Laguna Beach USD school bus yard eyed for potential housing site

Buses operated by Durham School Services were parked Wednesday afternoon at the Laguna Beach Unified School District’s bus yard at 2003 Laguna Canyon Road. Photo by Daniel Langhorne

By Breeana Greenberg, Special to the Independent

The Laguna Beach Unified School District Board of Education and City Council discussed adding the school bus yard as a possible site for new housing at a joint meeting on July 15.

“As everyone’s aware here, we’re very landlocked here in Laguna Beach,” Assistant Superintendent Jeff Dixon said. “So finding additional land to develop more units is fairly difficult. But they were very creative in their analysis of the city. And what they came up with was potential sites to add affordable housing.”

Laguna’s Housing and Human Services Committee has looked at school district-owned properties, such as the bus yard and district office parking lot as potential housing sites.

“Now, these were just initial ideas presented, obviously, as the school district, I think we enjoy a strong partnership with the city and we’re happy to work with city staff to evaluate these options and talk about the feasibility of them,” Dixon said.

City staffers are in the process of updating the Housing Element of the General Plan and looking for possible sites where housing can be built. This is in response to a state mandate which requires cities to plan to meet projected housing demand. Last year, Laguna Beach was tapped to plan for 394 new residential units under the state’s regional housing needs allocation, which is the target of a recent legal challenge by an association of Orange County cities.

Not including the bus yard site, the Housing and Human Services Committee has narrowed down the investigation to 10 or 12 locations currently zoned for housing, according to Community Development Director Marc Wiener.

“Currently, we actually comply with the state mandate based on the sites that we identified and the potential for development,” Wiener said. “However, it doesn’t preclude us from adding additional candidate sites to the housing element. If we want to go above and beyond or just provide more options for sites in the future.”

If the City Council decides that the bus yard is a feasible site for housing, that doesn’t necessarily mean that the yard would be turned into housing. The bus yard site would need to be rezoned for housing as it is currently zoned as “light industrial.”

“Nothing would happen to this site unless the school district decided it was a viable site from their perspective,” Mayor Bob Whalen said. “But you know, our Housing and Human Services Committee has been looking at a number of sites.”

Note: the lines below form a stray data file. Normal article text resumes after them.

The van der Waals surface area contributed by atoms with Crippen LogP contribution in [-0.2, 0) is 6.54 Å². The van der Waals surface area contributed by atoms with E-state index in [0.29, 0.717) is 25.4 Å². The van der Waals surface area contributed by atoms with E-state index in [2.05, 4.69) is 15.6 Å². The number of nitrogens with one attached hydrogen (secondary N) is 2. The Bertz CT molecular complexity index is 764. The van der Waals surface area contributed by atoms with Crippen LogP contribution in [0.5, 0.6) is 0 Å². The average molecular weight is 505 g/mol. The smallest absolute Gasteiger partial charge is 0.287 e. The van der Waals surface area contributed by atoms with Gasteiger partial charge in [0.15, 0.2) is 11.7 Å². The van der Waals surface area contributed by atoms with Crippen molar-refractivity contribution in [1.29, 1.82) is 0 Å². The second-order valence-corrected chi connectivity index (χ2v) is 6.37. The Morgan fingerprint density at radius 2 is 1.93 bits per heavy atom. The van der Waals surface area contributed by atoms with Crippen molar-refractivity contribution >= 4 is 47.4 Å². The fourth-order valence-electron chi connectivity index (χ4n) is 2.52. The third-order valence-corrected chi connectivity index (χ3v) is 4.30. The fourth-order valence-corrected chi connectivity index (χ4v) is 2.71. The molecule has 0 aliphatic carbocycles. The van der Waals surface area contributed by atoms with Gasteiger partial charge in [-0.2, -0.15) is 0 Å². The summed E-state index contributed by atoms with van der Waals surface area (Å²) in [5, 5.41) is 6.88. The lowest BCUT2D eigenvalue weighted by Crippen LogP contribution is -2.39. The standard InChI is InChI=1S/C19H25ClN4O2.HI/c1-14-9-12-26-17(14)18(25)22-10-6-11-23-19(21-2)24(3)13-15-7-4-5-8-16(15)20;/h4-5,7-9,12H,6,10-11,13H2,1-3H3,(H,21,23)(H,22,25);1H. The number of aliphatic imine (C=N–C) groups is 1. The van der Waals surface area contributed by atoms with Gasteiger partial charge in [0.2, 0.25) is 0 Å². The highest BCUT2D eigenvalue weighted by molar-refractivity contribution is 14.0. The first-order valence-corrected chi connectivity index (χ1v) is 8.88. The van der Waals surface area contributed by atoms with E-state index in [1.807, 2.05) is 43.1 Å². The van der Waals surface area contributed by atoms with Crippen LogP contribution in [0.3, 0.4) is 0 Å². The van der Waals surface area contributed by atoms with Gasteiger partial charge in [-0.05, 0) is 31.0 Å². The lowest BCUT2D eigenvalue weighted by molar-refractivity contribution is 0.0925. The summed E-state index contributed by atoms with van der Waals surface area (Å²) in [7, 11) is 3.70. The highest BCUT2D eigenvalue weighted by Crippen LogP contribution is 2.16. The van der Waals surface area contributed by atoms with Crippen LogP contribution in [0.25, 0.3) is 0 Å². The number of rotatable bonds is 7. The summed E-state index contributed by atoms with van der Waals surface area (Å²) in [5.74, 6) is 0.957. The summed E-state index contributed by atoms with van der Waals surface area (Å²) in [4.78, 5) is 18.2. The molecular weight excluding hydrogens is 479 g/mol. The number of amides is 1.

Penny Milne, president of Laguna Beach Canyon Alliance of Neighborhoods Defense Organization, said the bus yard, which is on Laguna Canyon Road, is not an ideal building site.

Along Laguna Canyon road, “there’s no place for development that won’t be intense and overwhelming,” she said. “In other words it’s a relatively narrow strip of land between the setback, Laguna Canyon Road and the setback in the creek.”

Milne noted that development in the canyon may face challenges, with wilderness park on either side and the location of the Laguna canyon creek impacting development.

“I think there are a lot of challenges, but I think those are not challenges that are somehow unique to us or unidentified by others,” Milne said. “So, the specifics of aesthetics and density and ingress and egress are going to make a big difference. But in general, could we welcome new neighbors into Laguna Canyon? Do we want new neighbors? Do we enjoy diversity? Do we want Laguna Beach to be a real town, not just a playground for billionaires? Yeah, yes to all the above.”

School board member Jan Vickers pointed out that the bus yard had been investigated as a possible housing site in the past but that it was challenging to find an alternate site to park school buses.

“Obviously, Laguna has a real housing problem. I don’t think anyone doesn’t recognize that. But as school board members, our first obligation is to follow all the rules, regulations and laws that apply to anything to do with land ownership,” Vickers said.

“This property is responsible for where we park our buses,” Councilmember George Weiss said. “Where will we park our buses after that time? Another thing is, if we’re going to use this land to build housing, which I think it’s a great idea, I hope that our teachers, our staff, in schools would have a high priority of living in this housing as well as other city employees.”

The School Board and City Council agreed to continue looking at the bus yard as a possible housing site.

“If it goes anywhere we can meet jointly again as a group and see where we would go with it,” said Whalen.

Laguna Beach was granted an extension until February 2022 to submit the adopted Housing Element to the State Department of Housing and Community Development for certification. The plan will be brought back to the Planning Commission in October and City Council in December.

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  1. Another great idea by city and LBUSD promoters? Since our students take the family Limo, Trolley, Uber and eBike to school anyway, there’s room to park school buses in front of vacant commercial properties. That should leave enough room for affordable parking structures to serve affordable housing residents and zoning may remain as “light-industrial”. What does our LB Minister of Oversight say to this grand plan?


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